The second way of climbing the ladder is to just use your strength to get there. You’ve got skills — that’s why you’re in the role — so you just keep climbing. You do your thing. You’re not pushing other people off the ladder, but you’re ignoring them. You’re getting there, you hope, simply on the strength of your capabilities. The downside of that is that you really don’t create a cadre of people who want to propel you to the top. They have no vested interest in your success.
The third is to lift as you climb, to work with people, to realize that there’s space on the ladder, to take people with you, to reach a helping hand where possible. I’m not talking about running a charitable organization — we’re running a money-making, high-performing organization — it’s just a different philosophy.
Climbing together doesn’t reduce the effectiveness of the organization. In fact, having strong teams creates stronger organizations. And when you stumble — I don’t mean if you stumble, I mean when you stumble — there’s a set of people willing to tell you why you stumbled and willing to hold your hand and put you back on that ladder and propel you forward. They know you did the same for them or they know or feel that you would.
That’s how I think about climbing the ladder and why I believe lifting as you climb is not only the best, it’s the most effective way.
Building on that is a quality I see in the best leaders: humility. They leave their ego at the door and lead through influence not through their positional power. You’ve said humility can only come from a platform of strength. What does that mean?
When you rise to the role of CIO, you get smart enough to realize how much you can’t possibly know. If people show up every day with decisions you have to make, you can’t ever pretend like you know everything. I realized that there are such incredibly talented people around who know more than I do about the subject.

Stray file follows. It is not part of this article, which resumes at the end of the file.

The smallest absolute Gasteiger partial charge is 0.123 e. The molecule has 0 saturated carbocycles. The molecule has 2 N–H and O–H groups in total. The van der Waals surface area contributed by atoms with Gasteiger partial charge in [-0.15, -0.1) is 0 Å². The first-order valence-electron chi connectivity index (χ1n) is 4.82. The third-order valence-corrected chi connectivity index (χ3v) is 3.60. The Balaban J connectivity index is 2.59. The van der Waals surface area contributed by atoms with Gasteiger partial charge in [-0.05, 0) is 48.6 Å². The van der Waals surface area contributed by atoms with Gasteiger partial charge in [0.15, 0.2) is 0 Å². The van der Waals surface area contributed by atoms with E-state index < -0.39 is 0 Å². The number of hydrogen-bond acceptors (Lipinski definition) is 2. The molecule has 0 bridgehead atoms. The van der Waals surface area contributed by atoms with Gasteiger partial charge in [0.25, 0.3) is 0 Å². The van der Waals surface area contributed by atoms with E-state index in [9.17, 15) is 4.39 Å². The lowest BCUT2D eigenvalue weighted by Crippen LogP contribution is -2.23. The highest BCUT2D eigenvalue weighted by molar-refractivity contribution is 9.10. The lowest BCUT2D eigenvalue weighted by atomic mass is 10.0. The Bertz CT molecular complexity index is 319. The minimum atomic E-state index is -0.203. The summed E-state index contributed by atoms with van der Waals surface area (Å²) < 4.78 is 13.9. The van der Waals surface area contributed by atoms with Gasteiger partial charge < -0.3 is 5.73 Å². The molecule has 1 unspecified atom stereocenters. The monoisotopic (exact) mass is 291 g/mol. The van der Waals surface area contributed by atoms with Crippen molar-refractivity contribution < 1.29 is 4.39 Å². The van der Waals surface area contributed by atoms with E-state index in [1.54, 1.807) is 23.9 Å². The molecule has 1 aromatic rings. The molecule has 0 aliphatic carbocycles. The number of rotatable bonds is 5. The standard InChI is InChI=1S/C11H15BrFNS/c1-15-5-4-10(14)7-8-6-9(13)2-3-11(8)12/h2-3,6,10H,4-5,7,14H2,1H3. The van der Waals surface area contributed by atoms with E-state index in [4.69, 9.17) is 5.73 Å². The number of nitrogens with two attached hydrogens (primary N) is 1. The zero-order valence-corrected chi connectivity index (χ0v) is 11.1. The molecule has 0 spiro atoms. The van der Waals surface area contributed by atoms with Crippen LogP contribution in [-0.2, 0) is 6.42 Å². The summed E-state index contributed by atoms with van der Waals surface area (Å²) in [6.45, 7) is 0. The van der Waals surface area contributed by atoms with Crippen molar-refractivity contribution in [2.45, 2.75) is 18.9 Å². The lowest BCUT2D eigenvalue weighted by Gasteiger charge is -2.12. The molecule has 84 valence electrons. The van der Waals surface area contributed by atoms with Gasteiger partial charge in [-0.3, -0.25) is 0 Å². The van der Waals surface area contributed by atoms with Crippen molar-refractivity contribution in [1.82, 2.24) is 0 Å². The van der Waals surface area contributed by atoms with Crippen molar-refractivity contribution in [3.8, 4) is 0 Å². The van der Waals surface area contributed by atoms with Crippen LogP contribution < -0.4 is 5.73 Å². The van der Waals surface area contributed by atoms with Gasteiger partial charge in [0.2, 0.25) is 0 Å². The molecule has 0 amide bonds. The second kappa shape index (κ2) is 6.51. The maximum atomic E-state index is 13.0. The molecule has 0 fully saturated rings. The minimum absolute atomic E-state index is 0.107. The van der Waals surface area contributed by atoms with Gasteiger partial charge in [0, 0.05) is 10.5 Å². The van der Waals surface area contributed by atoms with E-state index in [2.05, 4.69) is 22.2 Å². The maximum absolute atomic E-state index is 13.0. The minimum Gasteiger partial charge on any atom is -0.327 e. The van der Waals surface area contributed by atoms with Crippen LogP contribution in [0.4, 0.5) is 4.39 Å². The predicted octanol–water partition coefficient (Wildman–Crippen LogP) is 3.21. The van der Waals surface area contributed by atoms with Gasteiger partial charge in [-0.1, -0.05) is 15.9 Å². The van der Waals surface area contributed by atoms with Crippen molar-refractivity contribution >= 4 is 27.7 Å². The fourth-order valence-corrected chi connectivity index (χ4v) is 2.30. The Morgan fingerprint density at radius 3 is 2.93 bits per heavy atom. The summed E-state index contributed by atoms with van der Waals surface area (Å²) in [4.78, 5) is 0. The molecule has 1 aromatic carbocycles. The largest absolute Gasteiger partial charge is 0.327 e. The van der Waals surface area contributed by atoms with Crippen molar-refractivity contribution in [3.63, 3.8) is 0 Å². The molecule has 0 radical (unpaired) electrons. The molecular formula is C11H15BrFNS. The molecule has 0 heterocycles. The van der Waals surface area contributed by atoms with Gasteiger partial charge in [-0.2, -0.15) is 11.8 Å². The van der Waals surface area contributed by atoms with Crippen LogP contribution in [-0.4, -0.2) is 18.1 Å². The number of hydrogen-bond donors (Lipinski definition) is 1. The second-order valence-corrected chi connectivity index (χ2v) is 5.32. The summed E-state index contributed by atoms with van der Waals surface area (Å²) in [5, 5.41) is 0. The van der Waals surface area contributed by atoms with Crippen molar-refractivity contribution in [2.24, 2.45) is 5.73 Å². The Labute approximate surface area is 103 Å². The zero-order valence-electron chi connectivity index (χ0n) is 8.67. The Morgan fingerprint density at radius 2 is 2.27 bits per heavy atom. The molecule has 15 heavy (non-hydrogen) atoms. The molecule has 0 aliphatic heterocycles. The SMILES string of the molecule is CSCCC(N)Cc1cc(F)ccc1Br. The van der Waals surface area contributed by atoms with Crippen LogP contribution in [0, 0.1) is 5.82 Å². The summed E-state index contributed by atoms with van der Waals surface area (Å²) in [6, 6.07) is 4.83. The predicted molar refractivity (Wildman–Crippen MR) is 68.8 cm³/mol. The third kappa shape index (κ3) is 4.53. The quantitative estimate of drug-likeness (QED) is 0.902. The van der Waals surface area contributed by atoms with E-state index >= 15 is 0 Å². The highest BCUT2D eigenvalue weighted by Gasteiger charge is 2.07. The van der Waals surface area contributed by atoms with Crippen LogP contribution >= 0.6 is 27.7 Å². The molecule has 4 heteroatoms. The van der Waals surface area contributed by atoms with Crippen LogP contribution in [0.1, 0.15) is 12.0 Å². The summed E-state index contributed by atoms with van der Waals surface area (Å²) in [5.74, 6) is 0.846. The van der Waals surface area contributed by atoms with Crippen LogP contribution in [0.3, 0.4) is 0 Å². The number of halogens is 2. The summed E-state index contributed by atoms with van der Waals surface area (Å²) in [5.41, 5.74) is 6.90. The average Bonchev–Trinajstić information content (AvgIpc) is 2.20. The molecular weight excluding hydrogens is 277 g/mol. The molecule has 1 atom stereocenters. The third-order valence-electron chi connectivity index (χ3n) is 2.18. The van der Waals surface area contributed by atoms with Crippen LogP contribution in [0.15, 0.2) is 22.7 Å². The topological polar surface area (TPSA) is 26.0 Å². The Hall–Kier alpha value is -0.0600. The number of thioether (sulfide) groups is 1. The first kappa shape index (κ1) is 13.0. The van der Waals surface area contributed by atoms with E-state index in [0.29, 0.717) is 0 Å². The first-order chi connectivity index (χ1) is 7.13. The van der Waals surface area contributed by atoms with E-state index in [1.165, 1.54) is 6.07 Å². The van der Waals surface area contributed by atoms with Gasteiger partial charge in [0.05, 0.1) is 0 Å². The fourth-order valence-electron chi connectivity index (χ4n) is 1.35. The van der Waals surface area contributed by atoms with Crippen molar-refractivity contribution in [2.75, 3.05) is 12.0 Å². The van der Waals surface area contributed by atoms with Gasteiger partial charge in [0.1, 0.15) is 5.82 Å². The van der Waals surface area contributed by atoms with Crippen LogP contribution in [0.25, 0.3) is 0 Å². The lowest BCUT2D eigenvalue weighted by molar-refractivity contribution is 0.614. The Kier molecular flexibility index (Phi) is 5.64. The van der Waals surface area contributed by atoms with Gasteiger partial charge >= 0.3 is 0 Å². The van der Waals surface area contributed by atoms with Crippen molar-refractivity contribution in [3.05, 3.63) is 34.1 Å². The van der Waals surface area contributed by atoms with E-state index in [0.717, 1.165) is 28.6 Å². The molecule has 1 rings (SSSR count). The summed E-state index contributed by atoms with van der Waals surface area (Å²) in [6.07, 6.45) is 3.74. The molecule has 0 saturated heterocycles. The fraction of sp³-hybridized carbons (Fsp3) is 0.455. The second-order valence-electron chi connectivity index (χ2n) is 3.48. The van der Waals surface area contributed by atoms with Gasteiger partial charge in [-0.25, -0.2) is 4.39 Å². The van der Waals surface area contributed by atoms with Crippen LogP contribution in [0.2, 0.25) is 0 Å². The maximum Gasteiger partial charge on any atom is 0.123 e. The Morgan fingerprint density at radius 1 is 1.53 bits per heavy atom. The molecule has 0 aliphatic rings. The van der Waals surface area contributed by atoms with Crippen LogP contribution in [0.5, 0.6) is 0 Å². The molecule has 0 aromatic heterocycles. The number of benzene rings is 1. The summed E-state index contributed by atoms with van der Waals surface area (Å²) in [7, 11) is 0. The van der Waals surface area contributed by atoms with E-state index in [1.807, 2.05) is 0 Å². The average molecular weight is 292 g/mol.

So then you might say, ‘If everybody knows more about everything than you do, why are you in the chair?’ Well, you’re in the chair because you have the ability to lead, to pull all of these experts together, to create an environment where people want to collaborate and give their opinion, who want to compromise for the betterment of the organization.
You have to know that you have that strength. You have to know that you might not know the answer to the difficult cloud question, but you have to know that you have the skill set to get the answer out of people, or to provide the environment where the answers will flow.
And that’s why I think it has to come from a position of strength. You have to have confidence in your abilities. You have to know your team. You have to understand your leadership capabilities. You don’t have to know everything, and the moment you think you do, you’re on a real rocket ship to disaster.
Another trait of the most successful leaders is their ability to anticipate what’s around the corner. That’s something you’ve certainly been known for in your career. What’s your advice to other leaders about becoming better “innovative anticipators”?
I do agree that, as part of my career, I could sense things coming. I could see around some of the corners. But it’s not enough.
There are times when, as leaders, we get so enamored of our ability to see around the corner, yet there are other people on the team who know those corners better than you do, or at least some of those corners better than you do. It’s about creating a team. It’s about creating a culture where people are willing to do that and bring it to your attention and the team’s attention.
If you are the only person looking around corners because you believe that’s your superpower — there are more corners than you can look around. So, yes, looking around the corner has to be a superpower, but enabling people to look around more corners than you possibly could gets you a way better result.CIO